The last few posts, have been focusing on the move from one PMO role to a new PMO role. To build on this, this post will spend some time considering some of the Do’s and Don’t for the first week in the new PMO role.
If the role is in a new organisation or different part of your current organisation, you will need to get up to speed on what is going on. Without doing this, there is a risk that any decisions you make, may not be appropriate. Remember, when you start a role, there will be a number of people watching how you perform. If you make some rash decisions without taking time to understand, you will struggle with support.
Good ways to build understanding are:
- Key documents
- Meet stakeholders
- Meet the people doing the work (they know what is going on)
While you are building your own opinion through observation, you also need to seek feedback. As you go about the day, you will be interacting with different internal and external stakeholders. Take each opportunity to ask how they think things are going – what works and what does not work.
This is the best time to get honest feedback. As you are not responsible for what has happened before you joined, people probably be more candid with providing feedback as it will not be in respect of what you have put in place. They will also be aware that this presents an opportunity to influence changes to current processes.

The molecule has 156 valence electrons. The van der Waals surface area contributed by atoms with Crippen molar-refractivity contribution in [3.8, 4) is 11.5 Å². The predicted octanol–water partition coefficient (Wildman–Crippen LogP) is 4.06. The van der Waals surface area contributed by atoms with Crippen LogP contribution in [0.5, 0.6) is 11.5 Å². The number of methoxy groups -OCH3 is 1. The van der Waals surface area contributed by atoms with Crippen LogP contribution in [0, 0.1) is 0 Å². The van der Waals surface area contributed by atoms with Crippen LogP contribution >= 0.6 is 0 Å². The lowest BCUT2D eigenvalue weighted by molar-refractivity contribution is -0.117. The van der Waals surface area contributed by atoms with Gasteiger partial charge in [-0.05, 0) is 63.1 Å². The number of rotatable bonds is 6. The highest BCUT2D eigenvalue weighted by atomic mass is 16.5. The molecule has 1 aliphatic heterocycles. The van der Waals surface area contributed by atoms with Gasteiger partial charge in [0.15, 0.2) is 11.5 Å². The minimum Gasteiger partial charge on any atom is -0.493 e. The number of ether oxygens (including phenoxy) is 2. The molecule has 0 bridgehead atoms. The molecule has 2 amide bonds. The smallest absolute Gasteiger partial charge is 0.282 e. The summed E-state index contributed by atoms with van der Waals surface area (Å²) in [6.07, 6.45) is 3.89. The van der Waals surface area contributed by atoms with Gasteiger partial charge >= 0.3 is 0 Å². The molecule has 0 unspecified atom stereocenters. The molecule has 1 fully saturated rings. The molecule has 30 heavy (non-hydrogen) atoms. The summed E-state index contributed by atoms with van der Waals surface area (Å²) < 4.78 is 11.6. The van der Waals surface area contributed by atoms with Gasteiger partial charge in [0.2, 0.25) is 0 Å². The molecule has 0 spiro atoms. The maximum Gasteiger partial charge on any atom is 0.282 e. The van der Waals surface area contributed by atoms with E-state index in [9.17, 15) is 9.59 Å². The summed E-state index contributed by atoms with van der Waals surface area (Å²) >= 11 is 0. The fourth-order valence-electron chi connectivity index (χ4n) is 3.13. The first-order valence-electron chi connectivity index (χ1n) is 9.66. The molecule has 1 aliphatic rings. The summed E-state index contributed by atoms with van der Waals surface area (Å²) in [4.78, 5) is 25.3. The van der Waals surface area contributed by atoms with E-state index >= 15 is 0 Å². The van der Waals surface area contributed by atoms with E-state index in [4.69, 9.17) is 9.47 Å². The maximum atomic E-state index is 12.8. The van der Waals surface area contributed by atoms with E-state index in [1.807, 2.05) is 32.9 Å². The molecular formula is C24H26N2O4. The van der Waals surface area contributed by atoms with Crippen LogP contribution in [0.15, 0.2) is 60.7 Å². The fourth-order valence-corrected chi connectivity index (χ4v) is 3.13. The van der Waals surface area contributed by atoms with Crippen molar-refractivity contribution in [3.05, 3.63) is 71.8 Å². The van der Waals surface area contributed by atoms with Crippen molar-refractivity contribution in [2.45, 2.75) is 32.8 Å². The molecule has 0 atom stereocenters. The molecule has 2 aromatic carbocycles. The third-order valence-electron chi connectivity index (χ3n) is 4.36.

People always have specific items that are important to them or what they are doing. It may not always be representative of the wider picture. Make sure that you test the feedback and inputs with other people. As you speak to more people you will soon identify emerging themes and what items are unique to individuals.
While it is important not to make rash decisions, you do need to make an impact and demonstrate leadership. When you have enough data to make decisions, don’t be afraid to push ahead. It will demonstrate to your manager and your team that you have the courage to make decisions and lead.
All of the above is very practical and straight forward and no clever / complicated tools or processes. It really comes down to asking the right questions and (most importantly) listening. Doing this will set you up for success.